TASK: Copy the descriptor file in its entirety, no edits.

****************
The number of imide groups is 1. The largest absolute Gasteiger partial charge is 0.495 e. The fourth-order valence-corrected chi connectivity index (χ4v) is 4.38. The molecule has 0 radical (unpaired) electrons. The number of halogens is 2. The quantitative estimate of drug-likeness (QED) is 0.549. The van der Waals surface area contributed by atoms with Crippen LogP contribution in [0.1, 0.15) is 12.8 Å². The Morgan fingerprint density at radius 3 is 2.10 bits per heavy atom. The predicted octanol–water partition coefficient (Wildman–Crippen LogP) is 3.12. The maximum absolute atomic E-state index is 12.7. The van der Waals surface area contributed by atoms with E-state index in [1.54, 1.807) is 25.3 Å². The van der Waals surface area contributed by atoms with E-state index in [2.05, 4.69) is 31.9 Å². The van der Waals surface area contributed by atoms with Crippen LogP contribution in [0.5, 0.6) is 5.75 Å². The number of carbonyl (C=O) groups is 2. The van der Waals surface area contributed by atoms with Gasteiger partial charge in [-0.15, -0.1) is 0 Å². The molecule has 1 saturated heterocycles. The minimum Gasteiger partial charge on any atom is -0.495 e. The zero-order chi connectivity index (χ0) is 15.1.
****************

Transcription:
The number of imide groups is 1. The largest absolute Gasteiger partial charge is 0.495 e. The fourth-order valence-corrected chi connectivity index (χ4v) is 4.38. The molecule has 0 radical (unpaired) electrons. The number of halogens is 2. The quantitative estimate of drug-likeness (QED) is 0.549. The van der Waals surface area contributed by atoms with Crippen LogP contribution in [0.1, 0.15) is 12.8 Å². The Morgan fingerprint density at radius 3 is 2.10 bits per heavy atom. The predicted octanol–water partition coefficient (Wildman–Crippen LogP) is 3.12. The maximum absolute atomic E-state index is 12.7. The van der Waals surface area contributed by atoms with E-state index in [1.54, 1.807) is 25.3 Å². The van der Waals surface area contributed by atoms with E-state index in [2.05, 4.69) is 31.9 Å². The van der Waals surface area contributed by atoms with Crippen LogP contribution in [0.5, 0.6) is 5.75 Å². The number of carbonyl (C=O) groups is 2. The van der Waals surface area contributed by atoms with Gasteiger partial charge in [-0.15, -0.1) is 0 Å². The molecule has 1 saturated heterocycles. The minimum Gasteiger partial charge on any atom is -0.495 e. The zero-order chi connectivity index (χ0) is 15.1.